This White-tailed stag was found during a short drive into Bragg Creek on Christmas day this year.
We are slowly warming up to New Year’s Eve and looking forward to the fireworks that our local community of Redwood Meadows puts on. Always a great show – and they go early so the children get to enjoy them too!
I hope everyone has enjoyed, or is enjoying the last day of 2016. It has been a winding year for our family, as it often goes, but still filled with a lot of laughs and the continued wonders of rearing my two children.
The snow fell heavily last night after an initial hailstorm started things off. This morning there was two inches (~5 cm) of snow on the ground. I went out for a short drive into West Bragg. I missed the Great gray owl that a couple of photographer friends watched this morning. This mother White-tailed deer and her two fawns along the edge of the snowy forest made up for that though.
Bobbi and the kids watched a Lynx walk around our house and into the woods behind yesterday. I wasn’t home so that wasn’t a show meant for me but we do have less elusive wildlife that comes around. Particularly in the winter, some of the mule deer who live in the community clip clop onto the deck looking for seeds underneath the bird feeder. This doe was bold enough to visit during the daytime. She was rewarded with a pretty good snack being the first visitor in a couple of days.
In between the absurdly early snowstorm in September and the first winter cold snap that started last week, we had a great autumn here in the Foothills between Calgary and Banff. I spent a fair bit of time on the prairies and enjoyed some good encounters with their wild residents. The Great Horned Owl above was from a stand of trees west of High River during a great day where I had two separate encounters (one and two) with these beautiful owls. The one below is closer to home being a few miles south of Cochrane.
A beaver in the lake at Wild Rose, west of Bragg Creek, let me watch him swim on an overcast day where the ripples were soft and provided some nice opportunities. On another visit a pair of muskrat preened on the lake’s shoreline before returning to the water.
White-tailed deer are regularly seen in the fields as they stock up for winter. It was cool to see the young stag in the second image that was stag traversing the blackened earth in a much less recovered section of the Sawback prescribed burn that was done in 1993.
Another White-tail on the prairies stood on alert in a field south of Cochrane where I watched two stags rutting.
I was roaming the gravel roads east of south of Cochrane on the weekend. As dusk started to fall, I found a small herd of white-tailed deer in the middle of a field. There were two bucks standing apart from four does. The smaller male was prancing about a bit so I put on my longest lens and waited to see if anything would happen. We are still in the middle of the rut so I was hoping they might do some antler jousting.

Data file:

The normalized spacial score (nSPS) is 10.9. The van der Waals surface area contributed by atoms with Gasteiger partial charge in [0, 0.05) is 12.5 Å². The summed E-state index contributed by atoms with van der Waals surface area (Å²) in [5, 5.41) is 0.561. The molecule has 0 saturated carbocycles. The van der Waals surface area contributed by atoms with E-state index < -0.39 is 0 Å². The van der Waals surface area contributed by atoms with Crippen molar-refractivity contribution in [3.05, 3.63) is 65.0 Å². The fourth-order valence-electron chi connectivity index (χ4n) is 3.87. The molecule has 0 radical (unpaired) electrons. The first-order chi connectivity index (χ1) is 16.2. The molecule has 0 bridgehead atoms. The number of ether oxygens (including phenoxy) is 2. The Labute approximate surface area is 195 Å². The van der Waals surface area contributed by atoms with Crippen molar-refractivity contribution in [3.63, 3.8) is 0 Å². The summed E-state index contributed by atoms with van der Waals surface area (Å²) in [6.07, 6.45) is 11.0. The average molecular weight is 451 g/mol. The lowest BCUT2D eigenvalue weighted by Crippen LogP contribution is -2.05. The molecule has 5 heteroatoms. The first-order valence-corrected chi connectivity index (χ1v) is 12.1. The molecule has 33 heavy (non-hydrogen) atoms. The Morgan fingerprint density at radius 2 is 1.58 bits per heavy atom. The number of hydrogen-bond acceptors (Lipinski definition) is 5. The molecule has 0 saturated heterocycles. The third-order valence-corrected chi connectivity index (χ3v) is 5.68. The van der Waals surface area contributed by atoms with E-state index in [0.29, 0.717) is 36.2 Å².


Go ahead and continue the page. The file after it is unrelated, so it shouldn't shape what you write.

And, as it turned out, they did. They clashed a couple of times with antlers cracking while they tangled head to head. The battle was short, frenetic and I felt very lucky to watch this moment play out.
After this skirmish the smaller one darted away and they stood apart for a minute before moving up a fold in the hillside back towards the seemingly unimpressed does.
The morning mists in Bragg Creek get caught in the trees when they start to dissipate as the day warms up. It provided a nice background when I saw this White-tailed deer walking through the wet grass.
With the cooler mornings of late August, mist becomes a frequent visitor before dawn in Bragg Creek. This young White-tail stag stared at me from a field near the hamlet which gave me a moment to photograph him surrounded by, and almost a part of, the mist on the weekend on a day that started very close to freezing.
This fawn was in a shaded bend of a stream west of Bragg Creek. I noticed this little one’s mom in the middle of the stream first but the light stealing through the trees into this nook grabbed my attention. I watched for a minute and then the fawn stepped into the light and created a good photo op for me. It is very nice when wildlife helps to make the images that much better.
The rain fell hard up in Kananaskis on Friday morning and it served to make this deer almost glow in the wet forest. There were a couple of coyote encounters and a beautiful sunrise that preceded this moment but this was really nice.
(please click on the image for a higher resolution version)
This fawn was trailing its mother along this cliff trail above the Elbow River in Kananaskis. The rising sun had just hit the hillside so the warm light soaked the hill.
There is a small pond just across the road from the firehall in Redwood Meadows. Spring is when wildlife is most active in this stretch of water.
It regularly overflows its northern edge at that time of the year and then fills up a much larger area, not even close to a lake but it becomes a much larger pool. This year has had a fair bit of rain so the pond has stayed beyond its borders for the summer so far. The other evening, the light was really rich and warm. With the hot temperatures, it was a draw for the animals. I was happy to watch them for a few minutes.